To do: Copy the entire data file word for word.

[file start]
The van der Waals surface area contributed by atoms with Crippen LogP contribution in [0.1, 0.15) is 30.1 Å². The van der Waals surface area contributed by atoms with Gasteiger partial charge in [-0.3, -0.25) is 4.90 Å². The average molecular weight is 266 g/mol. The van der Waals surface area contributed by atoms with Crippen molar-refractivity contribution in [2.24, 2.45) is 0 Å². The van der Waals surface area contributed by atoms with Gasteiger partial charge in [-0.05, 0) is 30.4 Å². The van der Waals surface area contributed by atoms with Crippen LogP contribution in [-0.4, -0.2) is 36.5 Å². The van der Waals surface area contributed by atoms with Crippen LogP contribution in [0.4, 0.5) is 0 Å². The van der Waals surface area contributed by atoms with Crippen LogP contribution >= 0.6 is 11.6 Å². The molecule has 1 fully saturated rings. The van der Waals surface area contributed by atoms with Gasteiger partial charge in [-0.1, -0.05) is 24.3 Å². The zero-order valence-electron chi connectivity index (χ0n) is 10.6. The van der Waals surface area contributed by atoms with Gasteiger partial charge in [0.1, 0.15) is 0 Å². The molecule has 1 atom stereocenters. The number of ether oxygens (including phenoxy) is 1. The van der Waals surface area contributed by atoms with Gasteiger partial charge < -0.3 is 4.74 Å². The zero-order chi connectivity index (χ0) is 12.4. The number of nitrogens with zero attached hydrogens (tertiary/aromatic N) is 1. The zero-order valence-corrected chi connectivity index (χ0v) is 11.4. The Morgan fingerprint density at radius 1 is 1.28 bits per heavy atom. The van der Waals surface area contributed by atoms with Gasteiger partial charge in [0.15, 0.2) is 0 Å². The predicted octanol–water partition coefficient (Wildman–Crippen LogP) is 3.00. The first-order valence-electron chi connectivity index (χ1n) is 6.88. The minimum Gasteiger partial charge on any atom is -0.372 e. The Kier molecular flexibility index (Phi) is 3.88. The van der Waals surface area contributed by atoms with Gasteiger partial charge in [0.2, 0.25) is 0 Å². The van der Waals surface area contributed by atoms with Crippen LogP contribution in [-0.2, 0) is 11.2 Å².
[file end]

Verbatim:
The van der Waals surface area contributed by atoms with Crippen LogP contribution in [0.1, 0.15) is 30.1 Å². The van der Waals surface area contributed by atoms with Gasteiger partial charge in [-0.3, -0.25) is 4.90 Å². The average molecular weight is 266 g/mol. The van der Waals surface area contributed by atoms with Crippen molar-refractivity contribution in [2.24, 2.45) is 0 Å². The van der Waals surface area contributed by atoms with Gasteiger partial charge in [-0.05, 0) is 30.4 Å². The van der Waals surface area contributed by atoms with Crippen LogP contribution in [-0.4, -0.2) is 36.5 Å². The van der Waals surface area contributed by atoms with Crippen LogP contribution in [0.4, 0.5) is 0 Å². The van der Waals surface area contributed by atoms with Crippen LogP contribution >= 0.6 is 11.6 Å². The molecule has 1 fully saturated rings. The van der Waals surface area contributed by atoms with Gasteiger partial charge in [-0.1, -0.05) is 24.3 Å². The zero-order valence-electron chi connectivity index (χ0n) is 10.6. The van der Waals surface area contributed by atoms with Gasteiger partial charge in [0.1, 0.15) is 0 Å². The molecule has 1 atom stereocenters. The number of ether oxygens (including phenoxy) is 1. The van der Waals surface area contributed by atoms with Gasteiger partial charge < -0.3 is 4.74 Å². The zero-order chi connectivity index (χ0) is 12.4. The number of nitrogens with zero attached hydrogens (tertiary/aromatic N) is 1. The zero-order valence-corrected chi connectivity index (χ0v) is 11.4. The Morgan fingerprint density at radius 1 is 1.28 bits per heavy atom. The van der Waals surface area contributed by atoms with Gasteiger partial charge in [0.15, 0.2) is 0 Å². The predicted octanol–water partition coefficient (Wildman–Crippen LogP) is 3.00. The first-order valence-electron chi connectivity index (χ1n) is 6.88. The minimum Gasteiger partial charge on any atom is -0.372 e. The Kier molecular flexibility index (Phi) is 3.88. The van der Waals surface area contributed by atoms with Gasteiger partial charge in [0.2, 0.25) is 0 Å². The van der Waals surface area contributed by atoms with Crippen LogP contribution in [-0.2, 0) is 11.2 Å².